The Federal Communications Commission is poised to auction another big chunk of electromagnetic spectrum. This is one of Uncle Sam's most valuable assets -- the airwave equivalent of a square mile of prime Manhattan real estate. And an army of lobbyists is combining hardball influence-peddling with appeals to ideology in search of a way to gain the turf for less than market value.
The idea of auctioning spectrum (rather than giving it away to the "worthiest" applicant) was a stroke of genius. Open auctions make it likely that the spectrum will end up with the users who value it most -- and in the process maximize the cash flowing into the U.S. Treasury.
The catch is that Congress gave the FCC considerable discretion in setting the rules for auctions. As a result, the agency has wiggle room to rig the bidding as long as it has plausible public-interest justifications.
This potential for playing favorites can cast a shadow on FCC auctions. In this case, the size of the prize -- the spectrum in question could serve as a keystone for another nationwide wireless network -- has led lobbyists to outdo themselves in suggesting ways to tailor the license to favor specific interests.
The front-runner in this high-stakes tournament is aptly named Frontline Wireless. Backed by deep pockets (notably, Google's) and aided by such luminaries as former FCC chairman Reed Hundt, Frontline is close to persuading the FCC to attach four strings to the license that would effectively insulate Frontline from serious competition in the auction.
The first would prohibit the winner from selling wireless services directly to end-users. Instead, the licensee would have to work through resellers, who would retail services to consumers. The second would bar all incumbent wireless carriers, including industry leaders Verizon Wireless and AT&T, from competing in the auction. Some proponents of Frontline's plan have advocated an even tougher rule that would disqualify cable providers, too. The third would oblige the licensee to meet public-safety demands. The fourth would require the licensee to support any legal application that could be transmitted over the network.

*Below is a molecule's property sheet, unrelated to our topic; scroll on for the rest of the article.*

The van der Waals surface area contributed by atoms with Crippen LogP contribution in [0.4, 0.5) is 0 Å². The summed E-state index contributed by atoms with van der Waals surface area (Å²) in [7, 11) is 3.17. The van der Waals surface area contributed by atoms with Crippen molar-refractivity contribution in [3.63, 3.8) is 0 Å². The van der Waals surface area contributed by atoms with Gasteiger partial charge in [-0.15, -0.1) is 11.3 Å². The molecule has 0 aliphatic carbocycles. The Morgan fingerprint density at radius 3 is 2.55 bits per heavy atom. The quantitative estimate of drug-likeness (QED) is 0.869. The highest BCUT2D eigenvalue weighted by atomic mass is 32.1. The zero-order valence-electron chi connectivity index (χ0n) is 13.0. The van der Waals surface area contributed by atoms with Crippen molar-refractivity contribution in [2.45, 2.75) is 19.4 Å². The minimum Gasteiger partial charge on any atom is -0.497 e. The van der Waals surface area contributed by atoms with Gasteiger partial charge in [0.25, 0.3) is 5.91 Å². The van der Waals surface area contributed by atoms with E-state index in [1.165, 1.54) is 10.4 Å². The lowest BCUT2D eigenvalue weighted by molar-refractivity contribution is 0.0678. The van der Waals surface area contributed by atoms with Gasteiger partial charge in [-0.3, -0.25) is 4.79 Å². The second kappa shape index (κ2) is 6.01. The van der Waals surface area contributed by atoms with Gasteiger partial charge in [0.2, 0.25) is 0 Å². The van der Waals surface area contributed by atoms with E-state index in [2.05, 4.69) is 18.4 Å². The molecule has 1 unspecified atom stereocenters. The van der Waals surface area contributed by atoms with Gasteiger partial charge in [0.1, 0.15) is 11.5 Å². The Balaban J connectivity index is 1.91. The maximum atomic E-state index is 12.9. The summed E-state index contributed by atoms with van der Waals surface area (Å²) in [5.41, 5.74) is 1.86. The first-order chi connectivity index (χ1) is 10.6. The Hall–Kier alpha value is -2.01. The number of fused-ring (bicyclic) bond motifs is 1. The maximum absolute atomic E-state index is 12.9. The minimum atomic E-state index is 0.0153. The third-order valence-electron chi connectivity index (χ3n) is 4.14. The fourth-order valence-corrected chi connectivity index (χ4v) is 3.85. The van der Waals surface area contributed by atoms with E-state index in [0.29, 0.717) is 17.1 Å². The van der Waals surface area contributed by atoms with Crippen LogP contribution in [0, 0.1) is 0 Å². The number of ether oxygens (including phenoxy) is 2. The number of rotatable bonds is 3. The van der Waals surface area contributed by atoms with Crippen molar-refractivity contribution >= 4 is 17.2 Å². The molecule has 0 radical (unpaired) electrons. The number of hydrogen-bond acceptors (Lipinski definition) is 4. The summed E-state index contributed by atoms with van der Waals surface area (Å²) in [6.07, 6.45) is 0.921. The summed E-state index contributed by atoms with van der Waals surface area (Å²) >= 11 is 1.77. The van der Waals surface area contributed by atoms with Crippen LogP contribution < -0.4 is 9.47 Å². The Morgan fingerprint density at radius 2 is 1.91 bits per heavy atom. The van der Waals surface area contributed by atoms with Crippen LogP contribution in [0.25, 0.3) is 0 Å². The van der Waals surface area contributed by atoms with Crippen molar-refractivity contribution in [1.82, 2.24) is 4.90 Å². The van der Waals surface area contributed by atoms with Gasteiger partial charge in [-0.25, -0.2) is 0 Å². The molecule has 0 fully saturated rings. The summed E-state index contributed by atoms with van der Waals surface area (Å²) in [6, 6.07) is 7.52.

Each of these strings can be rationalized as serving the public interest. But as a practical matter, they add up to a solution in search of a problem. The first two address nonexistent failures in market efficiency. There is no good reason to believe that the integration of wholesaling and retailing in wireless communications has led to higher prices or restricted production. By the same token, there is little evidence that incumbent carriers could use the extra spectrum to exercise monopoly power.
The requirement to create an emergency network for first responders hits a nerve in light of the communications problems exposed by Sept. 11, 2001, and Hurricane Katrina. But spectrum for such a network has already been set aside. Ironically, money to assemble the network is slated to come from the proceeds of this auction.
The fourth requirement, the "net neutrality" provisions, would oblige the licensee to carry all applications, prohibiting it, say, from blocking Internet phone calls on a wireless data connection. That's a bad idea -- one that could even threaten the existence of low-cost wireless data plans. But however one views it, the debate should be settled openly in Congress, not with rules sneaked into law via a spectrum auction.
The obvious consequence of tailoring the license to the interests of Frontline, or any other entity, is a loss of revenue in the auction. Arguably the greater cost, though, is the risk that the spectrum will lie dormant for years as Frontline maneuvers to wriggle free of the license restrictions.
In Senate hearings, James Barksdale, a partner in Frontline, was asked how the FCC would be able to reclaim the spectrum for re-auction if the Frontline proposal "doesn't achieve its goal." Barksdale replied that that "would have to be ironed out." Just so. And if the 2004 NextWave saga -- in which the winning spectrum bidder declared bankruptcy and creditors used its plight to justify a quick flip at a multibillion-dollar profit -- is any guide, the property rights would be "ironed out" in Frontline's favor.
We don't fault Frontline for trying to grab a few golden eggs if the FCC leaves the coop door open. But we can't help thinking it is time that Congress learned from its mistakes and removed the temptation. Unless regulators are stripped of their discretion to effectively earmark spectrum to well-connected businesses, taxpayers and consumers are sure to end up shortchanged.
Robert Hahn is executive director of the American Enterprise Institute-Brookings Joint Center. Hal Singer is president of Criterion Economics. Both have advised CTIA, a trade association that represents the wireless industry, on spectrum issues.